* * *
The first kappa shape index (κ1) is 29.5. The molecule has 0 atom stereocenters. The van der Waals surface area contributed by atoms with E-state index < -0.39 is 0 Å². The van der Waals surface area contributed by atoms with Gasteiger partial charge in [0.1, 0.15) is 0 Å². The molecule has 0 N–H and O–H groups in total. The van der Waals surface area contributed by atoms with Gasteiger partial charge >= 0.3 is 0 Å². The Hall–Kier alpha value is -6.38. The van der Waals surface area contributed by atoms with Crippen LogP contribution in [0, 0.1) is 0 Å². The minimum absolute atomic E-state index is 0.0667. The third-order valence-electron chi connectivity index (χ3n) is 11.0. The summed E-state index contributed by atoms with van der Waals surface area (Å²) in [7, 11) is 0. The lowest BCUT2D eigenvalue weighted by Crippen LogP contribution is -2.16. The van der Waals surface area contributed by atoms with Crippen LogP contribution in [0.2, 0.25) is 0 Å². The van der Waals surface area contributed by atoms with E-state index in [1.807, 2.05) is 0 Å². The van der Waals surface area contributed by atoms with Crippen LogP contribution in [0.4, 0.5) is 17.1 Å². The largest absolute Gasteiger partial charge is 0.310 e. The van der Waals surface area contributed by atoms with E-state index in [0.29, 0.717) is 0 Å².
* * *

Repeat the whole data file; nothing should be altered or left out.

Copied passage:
The first kappa shape index (κ1) is 29.5. The molecule has 0 atom stereocenters. The van der Waals surface area contributed by atoms with E-state index < -0.39 is 0 Å². The van der Waals surface area contributed by atoms with Gasteiger partial charge in [0.1, 0.15) is 0 Å². The molecule has 0 N–H and O–H groups in total. The van der Waals surface area contributed by atoms with Gasteiger partial charge >= 0.3 is 0 Å². The Hall–Kier alpha value is -6.38. The van der Waals surface area contributed by atoms with Crippen LogP contribution in [0, 0.1) is 0 Å². The minimum absolute atomic E-state index is 0.0667. The third-order valence-electron chi connectivity index (χ3n) is 11.0. The summed E-state index contributed by atoms with van der Waals surface area (Å²) in [7, 11) is 0. The lowest BCUT2D eigenvalue weighted by Crippen LogP contribution is -2.16. The van der Waals surface area contributed by atoms with Crippen LogP contribution in [0.2, 0.25) is 0 Å². The van der Waals surface area contributed by atoms with E-state index in [1.807, 2.05) is 0 Å². The van der Waals surface area contributed by atoms with Crippen LogP contribution in [0.4, 0.5) is 17.1 Å². The largest absolute Gasteiger partial charge is 0.310 e. The van der Waals surface area contributed by atoms with E-state index in [0.29, 0.717) is 0 Å².